Nestled in a quiet corner of North Beach, the Tatum Waterway is home to a cluster of buildings that showcase the bold, optimistic postwar architecture known as “Miami Modern” or “MiMo” — overhanging eaves, external staircases and poles shooting out of the ground like light beams.

But the waterfront neighborhood is also one of the lowest lying in Miami Beach. During king tide, the sea laps onto properties. When storms hit, the streets fill with water.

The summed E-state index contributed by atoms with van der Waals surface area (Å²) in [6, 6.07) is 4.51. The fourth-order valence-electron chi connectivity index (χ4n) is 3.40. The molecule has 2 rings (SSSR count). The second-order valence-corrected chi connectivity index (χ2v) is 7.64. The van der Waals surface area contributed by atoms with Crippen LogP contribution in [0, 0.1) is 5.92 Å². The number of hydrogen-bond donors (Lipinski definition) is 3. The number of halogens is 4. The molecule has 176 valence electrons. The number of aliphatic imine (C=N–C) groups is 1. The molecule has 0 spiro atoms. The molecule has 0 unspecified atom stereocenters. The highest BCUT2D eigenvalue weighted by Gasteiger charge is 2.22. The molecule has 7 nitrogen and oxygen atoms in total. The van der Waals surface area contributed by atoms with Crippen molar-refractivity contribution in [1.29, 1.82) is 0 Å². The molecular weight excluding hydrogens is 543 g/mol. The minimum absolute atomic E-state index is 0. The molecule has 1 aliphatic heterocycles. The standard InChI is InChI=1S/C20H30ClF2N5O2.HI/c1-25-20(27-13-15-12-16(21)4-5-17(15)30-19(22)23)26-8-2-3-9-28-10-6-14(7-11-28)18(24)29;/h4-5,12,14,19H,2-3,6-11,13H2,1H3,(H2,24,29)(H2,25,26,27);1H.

As the city moves ahead with plans to designate the Tatum Waterway a historic district, some property owners worry that could make it harder for them to prepare for the impacts of climate change.

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